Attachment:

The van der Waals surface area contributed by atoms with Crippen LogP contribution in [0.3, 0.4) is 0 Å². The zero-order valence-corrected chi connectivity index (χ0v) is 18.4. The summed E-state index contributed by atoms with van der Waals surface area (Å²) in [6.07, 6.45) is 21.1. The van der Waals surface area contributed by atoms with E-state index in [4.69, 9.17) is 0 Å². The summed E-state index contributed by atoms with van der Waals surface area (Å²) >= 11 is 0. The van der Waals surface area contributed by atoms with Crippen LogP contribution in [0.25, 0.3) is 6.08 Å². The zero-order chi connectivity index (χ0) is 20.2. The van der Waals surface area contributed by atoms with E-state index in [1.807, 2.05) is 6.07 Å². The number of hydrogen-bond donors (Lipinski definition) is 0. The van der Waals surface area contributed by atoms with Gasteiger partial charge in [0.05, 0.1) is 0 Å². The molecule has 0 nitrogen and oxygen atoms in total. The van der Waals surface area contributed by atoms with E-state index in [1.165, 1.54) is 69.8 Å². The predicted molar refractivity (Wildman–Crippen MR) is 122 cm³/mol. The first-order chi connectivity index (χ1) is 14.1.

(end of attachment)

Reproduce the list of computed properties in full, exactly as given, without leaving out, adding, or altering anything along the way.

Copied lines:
The van der Waals surface area contributed by atoms with Crippen LogP contribution in [0.3, 0.4) is 0 Å². The zero-order valence-corrected chi connectivity index (χ0v) is 18.4. The summed E-state index contributed by atoms with van der Waals surface area (Å²) in [6.07, 6.45) is 21.1. The van der Waals surface area contributed by atoms with E-state index in [4.69, 9.17) is 0 Å². The summed E-state index contributed by atoms with van der Waals surface area (Å²) >= 11 is 0. The van der Waals surface area contributed by atoms with Crippen LogP contribution in [0.25, 0.3) is 6.08 Å². The zero-order chi connectivity index (χ0) is 20.2. The van der Waals surface area contributed by atoms with E-state index in [1.807, 2.05) is 6.07 Å². The number of hydrogen-bond donors (Lipinski definition) is 0. The van der Waals surface area contributed by atoms with Gasteiger partial charge in [0.05, 0.1) is 0 Å². The molecule has 0 nitrogen and oxygen atoms in total. The van der Waals surface area contributed by atoms with E-state index in [1.165, 1.54) is 69.8 Å². The predicted molar refractivity (Wildman–Crippen MR) is 122 cm³/mol. The first-order chi connectivity index (χ1) is 14.1.